Van Schoor said he could not comment on the allegations against him at this point.
The pair apparently requested to meet council before the report was presented before council, but this did not happen.
A university source said: “As the university, we have worked hard to build a reputable university founded on academic and research excellence, and we cannot allow our brand to be tarnished by acts of corruption, especially by those entrusted with upholding the highest standards of governance and ethics.”
The Sunday Independent has reliably learnt that the university council will meet this week to review the report, with the view of implementing the recommendations.
Spokesperson for the Department of Higher Education and Training, Madikwe Mabotha, praised UJ for the way it has dealt with the allegations.
“We really have to commend the university for the swift manner in which it has dealt with the allegations,” Mabotha said.
“We hope the university will be able to implement the recommendations and ensure that the money is recouped and that those implicated face the wrath of the law,” he added.
“That money should have gone to needy students. This should be a lesson to other universities to deal with acts of corruption and that those entrusted with public funds should be held accountable.”
At the time that Marcus and Van Schoor were suspended, an insider privy to the investigations said: “There was a breakdown of governance, and people overstepped their mandate.
“There was a possibility of vested interest and/or conflict of interest.
“There (was a) transfer of money from UJ companies to private individuals as if they had done business with the companies, but no services were rendered.
“There was collusion with IIC What is even worse is that the two individuals concerned sit on the board of IIC.
They didn’t even declare this company that they used to siphon (UJ),” said another source.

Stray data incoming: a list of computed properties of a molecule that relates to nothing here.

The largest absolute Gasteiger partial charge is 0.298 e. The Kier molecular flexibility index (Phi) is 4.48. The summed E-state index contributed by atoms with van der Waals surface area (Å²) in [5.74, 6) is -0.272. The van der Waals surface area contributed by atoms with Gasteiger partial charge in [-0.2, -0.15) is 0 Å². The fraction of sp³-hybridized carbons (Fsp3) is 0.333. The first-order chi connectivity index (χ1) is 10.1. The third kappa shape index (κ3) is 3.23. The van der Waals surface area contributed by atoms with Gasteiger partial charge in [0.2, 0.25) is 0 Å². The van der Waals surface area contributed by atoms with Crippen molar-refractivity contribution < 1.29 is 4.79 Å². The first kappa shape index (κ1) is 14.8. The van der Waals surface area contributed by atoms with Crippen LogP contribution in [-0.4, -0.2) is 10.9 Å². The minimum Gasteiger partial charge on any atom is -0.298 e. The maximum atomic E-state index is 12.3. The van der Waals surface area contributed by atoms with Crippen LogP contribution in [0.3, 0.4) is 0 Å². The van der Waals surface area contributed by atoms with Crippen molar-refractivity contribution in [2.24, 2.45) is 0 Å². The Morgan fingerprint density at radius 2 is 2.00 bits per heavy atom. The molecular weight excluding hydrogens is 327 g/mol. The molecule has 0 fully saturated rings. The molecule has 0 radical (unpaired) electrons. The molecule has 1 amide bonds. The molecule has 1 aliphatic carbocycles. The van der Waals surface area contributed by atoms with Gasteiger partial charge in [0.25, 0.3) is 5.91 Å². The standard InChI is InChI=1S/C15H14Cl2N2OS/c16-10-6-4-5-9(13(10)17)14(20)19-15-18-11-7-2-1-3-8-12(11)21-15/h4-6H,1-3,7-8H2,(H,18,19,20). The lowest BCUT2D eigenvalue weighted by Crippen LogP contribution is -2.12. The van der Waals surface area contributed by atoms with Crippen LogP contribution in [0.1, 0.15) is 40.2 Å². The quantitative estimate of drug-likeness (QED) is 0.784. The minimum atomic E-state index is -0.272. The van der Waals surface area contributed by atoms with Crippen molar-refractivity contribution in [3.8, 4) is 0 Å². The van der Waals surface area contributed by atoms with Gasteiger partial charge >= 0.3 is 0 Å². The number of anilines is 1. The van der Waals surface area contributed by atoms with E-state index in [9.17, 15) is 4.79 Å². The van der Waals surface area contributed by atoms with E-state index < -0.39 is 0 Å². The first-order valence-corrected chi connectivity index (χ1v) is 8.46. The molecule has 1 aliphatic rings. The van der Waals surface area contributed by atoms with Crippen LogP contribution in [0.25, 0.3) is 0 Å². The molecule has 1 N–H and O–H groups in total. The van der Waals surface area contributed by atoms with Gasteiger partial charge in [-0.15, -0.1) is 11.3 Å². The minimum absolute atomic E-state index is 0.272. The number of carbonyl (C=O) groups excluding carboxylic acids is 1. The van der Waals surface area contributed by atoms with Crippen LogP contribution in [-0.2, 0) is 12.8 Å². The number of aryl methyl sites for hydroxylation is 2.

The responses:
Roy Marcus
I confirm having received a letter from the university last night informing me that they now have the final report on the forensic investigation.
To date, I have not seen the report and am awaiting information from the university to furnish details.
I have given my full co-operation in the investigation and made detailed oral and written submissions to the forensic auditors, SizweNtsalubaGobodo (SNG).
I have twice asked them to give me an opportunity to respond to anything that may seem to contradict what I have told them.
This has not happened.
I am advised that for the university to have concluded its investigation under these circumstances is fundamentally unfair and I will seek legal advice in this regard.
I again categorically deny ever having defrauded the university or committed any wrongdoing and wish to make it clear that all my actions with regards to commercialisation of university intellectual property was conducted with the intent of ensuring that the university would benefit, particularly in light of the serious financial difficulties all universities are facing.
I can also confirm that the vice-chancellor Ihron Rensburg has been kept abreast of all commercialisation in which I provided support, and to this end, I have furnished the SNG with detailed documentation to this effect.
Jaco van Schoor
It would be inappropriate for me to answer issues and/or allegations which have as yet not been formally placed before me. As yet, I am awaiting the detail issues, whereafter I will be in a position to formally respond should it be necessary or appropriate.
As a consequence, I cannot at this point in time comment (on) the merits of the matter or any allegations made.